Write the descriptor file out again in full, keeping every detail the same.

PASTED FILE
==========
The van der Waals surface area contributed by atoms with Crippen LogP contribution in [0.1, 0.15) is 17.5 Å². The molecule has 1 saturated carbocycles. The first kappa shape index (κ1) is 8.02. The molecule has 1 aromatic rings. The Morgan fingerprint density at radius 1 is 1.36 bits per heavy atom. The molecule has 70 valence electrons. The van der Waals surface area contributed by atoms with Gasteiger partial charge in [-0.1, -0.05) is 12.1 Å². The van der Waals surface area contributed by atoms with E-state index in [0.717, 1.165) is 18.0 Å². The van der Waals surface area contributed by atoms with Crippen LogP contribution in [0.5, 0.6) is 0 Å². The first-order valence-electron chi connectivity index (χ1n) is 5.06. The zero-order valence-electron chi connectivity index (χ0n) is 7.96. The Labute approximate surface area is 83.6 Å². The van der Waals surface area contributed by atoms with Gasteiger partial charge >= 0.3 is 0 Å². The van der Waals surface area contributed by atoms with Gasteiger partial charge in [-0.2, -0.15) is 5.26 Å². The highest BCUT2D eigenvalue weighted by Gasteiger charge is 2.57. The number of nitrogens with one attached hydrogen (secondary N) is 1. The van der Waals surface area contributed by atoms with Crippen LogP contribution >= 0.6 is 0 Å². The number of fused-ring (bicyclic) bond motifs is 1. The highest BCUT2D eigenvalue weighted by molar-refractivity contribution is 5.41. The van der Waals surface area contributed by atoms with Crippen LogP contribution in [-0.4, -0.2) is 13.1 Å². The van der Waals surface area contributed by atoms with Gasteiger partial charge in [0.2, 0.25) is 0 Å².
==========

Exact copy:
The van der Waals surface area contributed by atoms with Crippen LogP contribution in [0.1, 0.15) is 17.5 Å². The molecule has 1 saturated carbocycles. The first kappa shape index (κ1) is 8.02. The molecule has 1 aromatic rings. The Morgan fingerprint density at radius 1 is 1.36 bits per heavy atom. The molecule has 70 valence electrons. The van der Waals surface area contributed by atoms with Gasteiger partial charge in [-0.1, -0.05) is 12.1 Å². The van der Waals surface area contributed by atoms with E-state index in [0.717, 1.165) is 18.0 Å². The van der Waals surface area contributed by atoms with Crippen LogP contribution in [0.5, 0.6) is 0 Å². The first-order valence-electron chi connectivity index (χ1n) is 5.06. The zero-order valence-electron chi connectivity index (χ0n) is 7.96. The Labute approximate surface area is 83.6 Å². The van der Waals surface area contributed by atoms with Gasteiger partial charge >= 0.3 is 0 Å². The van der Waals surface area contributed by atoms with Gasteiger partial charge in [-0.2, -0.15) is 5.26 Å². The highest BCUT2D eigenvalue weighted by Gasteiger charge is 2.57. The number of nitrogens with one attached hydrogen (secondary N) is 1. The van der Waals surface area contributed by atoms with Crippen LogP contribution >= 0.6 is 0 Å². The number of fused-ring (bicyclic) bond motifs is 1. The highest BCUT2D eigenvalue weighted by molar-refractivity contribution is 5.41. The van der Waals surface area contributed by atoms with Crippen LogP contribution in [-0.4, -0.2) is 13.1 Å². The van der Waals surface area contributed by atoms with Gasteiger partial charge in [0.2, 0.25) is 0 Å².